Salvage of nucleosides and nucleobases represents an alternative to the de novo synthesis of nucleotides. Hereby, energy and also high valuable constituents of purine and pyrimidines for plant development namely phosphate and nitrogen are preserved. It was shown that salvage of uracil and of uridine in plastids is essential for growth and development of Arabidopsis seedlings [1], [2]. Furthermore, stimulation of the pyrimidine salvage pathway in potato leads to an increase in biosynthetic performance and starch contents in tubers [3].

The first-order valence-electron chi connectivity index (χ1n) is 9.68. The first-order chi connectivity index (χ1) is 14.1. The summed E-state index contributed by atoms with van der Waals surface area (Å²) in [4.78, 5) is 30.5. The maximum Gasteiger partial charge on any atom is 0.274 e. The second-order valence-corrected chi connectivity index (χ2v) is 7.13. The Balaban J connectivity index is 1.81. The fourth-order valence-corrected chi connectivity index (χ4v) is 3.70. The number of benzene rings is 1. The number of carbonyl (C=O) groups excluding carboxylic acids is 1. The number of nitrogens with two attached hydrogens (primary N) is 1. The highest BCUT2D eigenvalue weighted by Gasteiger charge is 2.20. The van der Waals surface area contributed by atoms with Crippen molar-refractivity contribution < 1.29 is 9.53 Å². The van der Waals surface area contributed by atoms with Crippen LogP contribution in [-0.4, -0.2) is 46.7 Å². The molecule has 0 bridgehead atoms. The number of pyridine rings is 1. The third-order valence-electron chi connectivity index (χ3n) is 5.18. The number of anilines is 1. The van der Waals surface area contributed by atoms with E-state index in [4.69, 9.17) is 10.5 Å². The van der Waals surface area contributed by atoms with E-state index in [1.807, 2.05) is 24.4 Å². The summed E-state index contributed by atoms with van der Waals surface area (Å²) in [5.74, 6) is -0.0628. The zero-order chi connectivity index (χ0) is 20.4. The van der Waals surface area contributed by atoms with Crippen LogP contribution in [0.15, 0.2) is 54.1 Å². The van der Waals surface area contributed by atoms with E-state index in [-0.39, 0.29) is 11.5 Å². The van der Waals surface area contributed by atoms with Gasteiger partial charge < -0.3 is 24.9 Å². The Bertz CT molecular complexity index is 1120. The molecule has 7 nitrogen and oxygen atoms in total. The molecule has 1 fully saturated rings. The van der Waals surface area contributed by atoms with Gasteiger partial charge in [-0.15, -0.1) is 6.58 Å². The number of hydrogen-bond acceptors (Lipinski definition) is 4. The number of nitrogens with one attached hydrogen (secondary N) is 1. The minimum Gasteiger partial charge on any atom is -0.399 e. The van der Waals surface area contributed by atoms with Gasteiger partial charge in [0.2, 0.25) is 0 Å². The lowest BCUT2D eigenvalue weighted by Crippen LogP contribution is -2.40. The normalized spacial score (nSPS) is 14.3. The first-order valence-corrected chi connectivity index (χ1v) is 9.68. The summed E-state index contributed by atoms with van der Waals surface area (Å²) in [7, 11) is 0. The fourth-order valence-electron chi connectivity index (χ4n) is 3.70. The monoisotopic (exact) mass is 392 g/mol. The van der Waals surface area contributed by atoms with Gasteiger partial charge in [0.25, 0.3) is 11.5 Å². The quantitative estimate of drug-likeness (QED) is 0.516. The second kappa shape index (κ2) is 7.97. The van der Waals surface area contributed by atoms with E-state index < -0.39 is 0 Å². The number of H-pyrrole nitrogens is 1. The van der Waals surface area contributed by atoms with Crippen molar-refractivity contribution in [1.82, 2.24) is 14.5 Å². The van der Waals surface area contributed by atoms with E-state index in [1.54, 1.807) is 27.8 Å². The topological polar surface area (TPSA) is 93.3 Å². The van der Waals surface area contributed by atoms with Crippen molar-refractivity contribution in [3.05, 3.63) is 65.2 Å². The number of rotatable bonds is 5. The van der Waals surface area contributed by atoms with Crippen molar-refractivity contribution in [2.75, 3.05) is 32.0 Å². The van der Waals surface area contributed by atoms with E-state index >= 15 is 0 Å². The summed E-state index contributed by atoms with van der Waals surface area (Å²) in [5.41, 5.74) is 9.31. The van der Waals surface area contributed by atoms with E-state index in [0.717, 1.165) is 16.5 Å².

Our recent results indicate that pyrimidine de novo synthesis is finalized in the cytosol and consequently pyrimidines must be initially imported into plastids to serve for the synthesis of nucleic acids in this compartment by salvage reactions [4]. Whereas no nucleoside transport system has been described for plastids so far, a corresponding nucleobase transporter was identified. PLUTO, the plastidic nucleobase transporter is the sole member of the NCS1 (Nucleobase:Cation Symporter1) protein family in Arabidopsis [4], [5]. Other plant species like rice (Oryza sativa), maize (Zea mays), wine (Vitis vinifera) or poplar (Populus trichocarpa) similarly only harbor one PLUTO homolog. However, in the grass species Brachypodium distachyon two PLUTO homologs are present [6]. Recently, a PLUTO homolog from the single cell algae Chlamydomonas reinhardtii was identified, mediating transport of adenine, guanine, uracil and allantoin. This shows that solute specificity of plant NCS1 members arose early in plant evolution [7].